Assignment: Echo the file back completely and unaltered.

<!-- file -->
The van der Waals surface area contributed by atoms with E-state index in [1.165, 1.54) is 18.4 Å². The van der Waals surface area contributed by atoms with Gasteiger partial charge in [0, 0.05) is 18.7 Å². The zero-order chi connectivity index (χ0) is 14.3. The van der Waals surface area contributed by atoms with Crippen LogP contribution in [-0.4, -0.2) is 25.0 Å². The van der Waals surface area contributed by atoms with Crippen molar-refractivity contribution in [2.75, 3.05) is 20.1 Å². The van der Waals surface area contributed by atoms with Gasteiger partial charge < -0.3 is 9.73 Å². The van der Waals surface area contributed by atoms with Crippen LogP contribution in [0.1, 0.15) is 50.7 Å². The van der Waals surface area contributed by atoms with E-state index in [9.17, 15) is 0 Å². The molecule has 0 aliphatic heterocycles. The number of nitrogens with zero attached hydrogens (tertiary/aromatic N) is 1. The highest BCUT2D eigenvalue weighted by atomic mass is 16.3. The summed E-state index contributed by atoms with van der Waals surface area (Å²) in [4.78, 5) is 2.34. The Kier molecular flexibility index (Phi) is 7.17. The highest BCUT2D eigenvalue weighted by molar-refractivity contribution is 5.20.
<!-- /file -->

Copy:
The van der Waals surface area contributed by atoms with E-state index in [1.165, 1.54) is 18.4 Å². The van der Waals surface area contributed by atoms with Gasteiger partial charge in [0, 0.05) is 18.7 Å². The zero-order chi connectivity index (χ0) is 14.3. The van der Waals surface area contributed by atoms with Crippen LogP contribution in [-0.4, -0.2) is 25.0 Å². The van der Waals surface area contributed by atoms with Crippen molar-refractivity contribution in [2.75, 3.05) is 20.1 Å². The van der Waals surface area contributed by atoms with Gasteiger partial charge < -0.3 is 9.73 Å². The van der Waals surface area contributed by atoms with Crippen LogP contribution in [0.1, 0.15) is 50.7 Å². The van der Waals surface area contributed by atoms with E-state index in [9.17, 15) is 0 Å². The molecule has 0 aliphatic heterocycles. The number of nitrogens with zero attached hydrogens (tertiary/aromatic N) is 1. The highest BCUT2D eigenvalue weighted by atomic mass is 16.3. The summed E-state index contributed by atoms with van der Waals surface area (Å²) in [4.78, 5) is 2.34. The Kier molecular flexibility index (Phi) is 7.17. The highest BCUT2D eigenvalue weighted by molar-refractivity contribution is 5.20.